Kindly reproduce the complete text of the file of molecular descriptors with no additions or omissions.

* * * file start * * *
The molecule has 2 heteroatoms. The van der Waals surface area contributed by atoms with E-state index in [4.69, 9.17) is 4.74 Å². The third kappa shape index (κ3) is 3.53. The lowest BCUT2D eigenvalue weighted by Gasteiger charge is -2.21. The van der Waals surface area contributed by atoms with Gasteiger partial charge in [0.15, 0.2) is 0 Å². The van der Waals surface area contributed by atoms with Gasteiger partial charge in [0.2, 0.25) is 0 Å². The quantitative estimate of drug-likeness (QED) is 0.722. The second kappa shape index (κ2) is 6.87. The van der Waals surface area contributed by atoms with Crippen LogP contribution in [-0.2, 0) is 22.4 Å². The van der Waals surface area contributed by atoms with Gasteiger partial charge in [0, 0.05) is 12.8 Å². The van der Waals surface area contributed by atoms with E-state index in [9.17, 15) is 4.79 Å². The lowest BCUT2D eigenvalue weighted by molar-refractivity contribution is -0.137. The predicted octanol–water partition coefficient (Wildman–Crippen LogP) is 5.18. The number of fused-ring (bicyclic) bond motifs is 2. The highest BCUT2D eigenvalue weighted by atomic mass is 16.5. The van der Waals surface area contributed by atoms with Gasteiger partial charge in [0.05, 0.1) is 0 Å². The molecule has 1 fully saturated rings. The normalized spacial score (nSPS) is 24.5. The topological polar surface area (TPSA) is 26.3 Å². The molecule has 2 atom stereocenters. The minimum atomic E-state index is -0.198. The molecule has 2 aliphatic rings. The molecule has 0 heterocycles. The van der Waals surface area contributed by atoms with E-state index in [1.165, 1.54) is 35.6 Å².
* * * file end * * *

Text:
The molecule has 2 heteroatoms. The van der Waals surface area contributed by atoms with E-state index in [4.69, 9.17) is 4.74 Å². The third kappa shape index (κ3) is 3.53. The lowest BCUT2D eigenvalue weighted by Gasteiger charge is -2.21. The van der Waals surface area contributed by atoms with Gasteiger partial charge in [0.15, 0.2) is 0 Å². The van der Waals surface area contributed by atoms with Gasteiger partial charge in [0.2, 0.25) is 0 Å². The quantitative estimate of drug-likeness (QED) is 0.722. The second kappa shape index (κ2) is 6.87. The van der Waals surface area contributed by atoms with Crippen LogP contribution in [-0.2, 0) is 22.4 Å². The van der Waals surface area contributed by atoms with Gasteiger partial charge in [0, 0.05) is 12.8 Å². The van der Waals surface area contributed by atoms with E-state index in [9.17, 15) is 4.79 Å². The lowest BCUT2D eigenvalue weighted by molar-refractivity contribution is -0.137. The predicted octanol–water partition coefficient (Wildman–Crippen LogP) is 5.18. The number of fused-ring (bicyclic) bond motifs is 2. The highest BCUT2D eigenvalue weighted by atomic mass is 16.5. The van der Waals surface area contributed by atoms with Gasteiger partial charge in [0.05, 0.1) is 0 Å². The molecule has 1 fully saturated rings. The normalized spacial score (nSPS) is 24.5. The topological polar surface area (TPSA) is 26.3 Å². The molecule has 2 atom stereocenters. The minimum atomic E-state index is -0.198. The molecule has 2 aliphatic rings. The molecule has 0 heterocycles. The van der Waals surface area contributed by atoms with E-state index in [1.165, 1.54) is 35.6 Å².